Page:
Chapter

Popular Views of the Savage

Ter Ellingson

in The Myth of the Noble Savage

Published by University of California Press

Published in print January 2001 | ISBN: 9780520222687
Published online May 2012 | e-ISBN: 9780520925922 | DOI: http://dx.doi.org/10.1525/california/9780520222687.003.0012
Popular Views of the Savage

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The existence of extensive scholarship on the Noble Savage in literary fiction allows one to see how problematic the concept is. On the one hand, it would be surprising if the writers of a “romantic” age had not romanticized “savages,” as they did all the other subjects of their books. On the other hand, we need to look carefully at the extent to which their treatments of particular “savage” characters did or did not support ennobling generalizations about man in a state of nature. This chapter considers a single novelist who, perhaps more than any other literary figure, has become associated with the myth of the Noble Savage. The name of the French novelist François-Auguste-René de Chateaubriand appears over and over again as a kind of ongoing background motif for many of the literary investigations of the Noble Savage theme.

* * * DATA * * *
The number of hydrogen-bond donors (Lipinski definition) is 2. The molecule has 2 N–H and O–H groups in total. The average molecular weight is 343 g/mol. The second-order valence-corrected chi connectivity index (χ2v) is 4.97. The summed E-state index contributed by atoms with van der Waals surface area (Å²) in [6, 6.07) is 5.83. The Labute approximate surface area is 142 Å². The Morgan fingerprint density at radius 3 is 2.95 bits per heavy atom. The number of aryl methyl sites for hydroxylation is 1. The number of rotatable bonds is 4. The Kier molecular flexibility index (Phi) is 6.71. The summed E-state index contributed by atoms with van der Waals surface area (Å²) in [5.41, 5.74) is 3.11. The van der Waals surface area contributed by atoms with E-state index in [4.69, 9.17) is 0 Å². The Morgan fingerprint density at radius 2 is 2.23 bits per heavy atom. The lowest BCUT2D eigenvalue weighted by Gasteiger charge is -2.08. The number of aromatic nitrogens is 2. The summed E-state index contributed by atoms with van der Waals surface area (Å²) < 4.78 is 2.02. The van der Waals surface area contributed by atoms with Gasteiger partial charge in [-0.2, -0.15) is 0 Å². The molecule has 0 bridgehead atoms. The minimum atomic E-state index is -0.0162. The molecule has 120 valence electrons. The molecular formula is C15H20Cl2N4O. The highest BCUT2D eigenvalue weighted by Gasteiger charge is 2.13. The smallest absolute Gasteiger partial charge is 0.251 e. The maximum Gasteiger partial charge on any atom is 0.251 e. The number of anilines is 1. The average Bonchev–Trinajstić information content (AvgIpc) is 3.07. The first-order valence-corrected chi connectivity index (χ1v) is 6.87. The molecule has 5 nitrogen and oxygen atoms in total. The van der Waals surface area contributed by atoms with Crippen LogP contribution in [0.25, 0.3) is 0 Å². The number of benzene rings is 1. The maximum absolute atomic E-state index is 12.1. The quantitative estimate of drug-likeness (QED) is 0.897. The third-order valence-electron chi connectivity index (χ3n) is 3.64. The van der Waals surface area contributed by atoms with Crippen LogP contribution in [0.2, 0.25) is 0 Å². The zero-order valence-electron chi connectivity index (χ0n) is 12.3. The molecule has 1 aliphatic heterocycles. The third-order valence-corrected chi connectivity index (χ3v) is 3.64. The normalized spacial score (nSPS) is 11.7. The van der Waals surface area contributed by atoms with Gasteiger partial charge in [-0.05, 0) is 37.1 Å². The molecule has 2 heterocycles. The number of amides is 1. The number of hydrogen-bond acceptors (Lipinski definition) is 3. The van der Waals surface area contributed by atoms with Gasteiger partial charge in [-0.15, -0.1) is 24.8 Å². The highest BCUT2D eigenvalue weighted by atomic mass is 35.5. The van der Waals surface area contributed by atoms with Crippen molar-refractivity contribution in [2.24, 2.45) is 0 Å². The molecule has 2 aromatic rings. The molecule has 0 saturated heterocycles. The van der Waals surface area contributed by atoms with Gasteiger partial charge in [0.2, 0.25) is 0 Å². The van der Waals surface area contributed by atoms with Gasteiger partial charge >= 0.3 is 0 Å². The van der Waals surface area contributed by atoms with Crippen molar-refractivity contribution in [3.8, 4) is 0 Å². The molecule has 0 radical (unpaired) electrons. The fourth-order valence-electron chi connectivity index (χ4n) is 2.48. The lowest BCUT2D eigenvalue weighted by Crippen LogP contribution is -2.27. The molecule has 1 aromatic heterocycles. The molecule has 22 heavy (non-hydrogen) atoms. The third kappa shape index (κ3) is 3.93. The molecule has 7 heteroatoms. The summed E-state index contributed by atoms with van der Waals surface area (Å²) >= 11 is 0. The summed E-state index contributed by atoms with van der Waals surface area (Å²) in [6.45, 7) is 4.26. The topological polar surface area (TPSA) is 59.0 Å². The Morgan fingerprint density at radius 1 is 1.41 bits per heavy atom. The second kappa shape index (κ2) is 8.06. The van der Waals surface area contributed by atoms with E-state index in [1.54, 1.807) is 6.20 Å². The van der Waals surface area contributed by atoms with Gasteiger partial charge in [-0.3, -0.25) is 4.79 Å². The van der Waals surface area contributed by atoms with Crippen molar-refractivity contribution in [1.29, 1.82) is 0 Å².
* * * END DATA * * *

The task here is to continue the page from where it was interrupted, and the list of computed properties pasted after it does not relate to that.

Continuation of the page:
Keywords: Noble Savage; de Chateaubriand; savage; romanticism

Chapter.  11092 words.  Illustrated.

Subjects: Social and Cultural Anthropology

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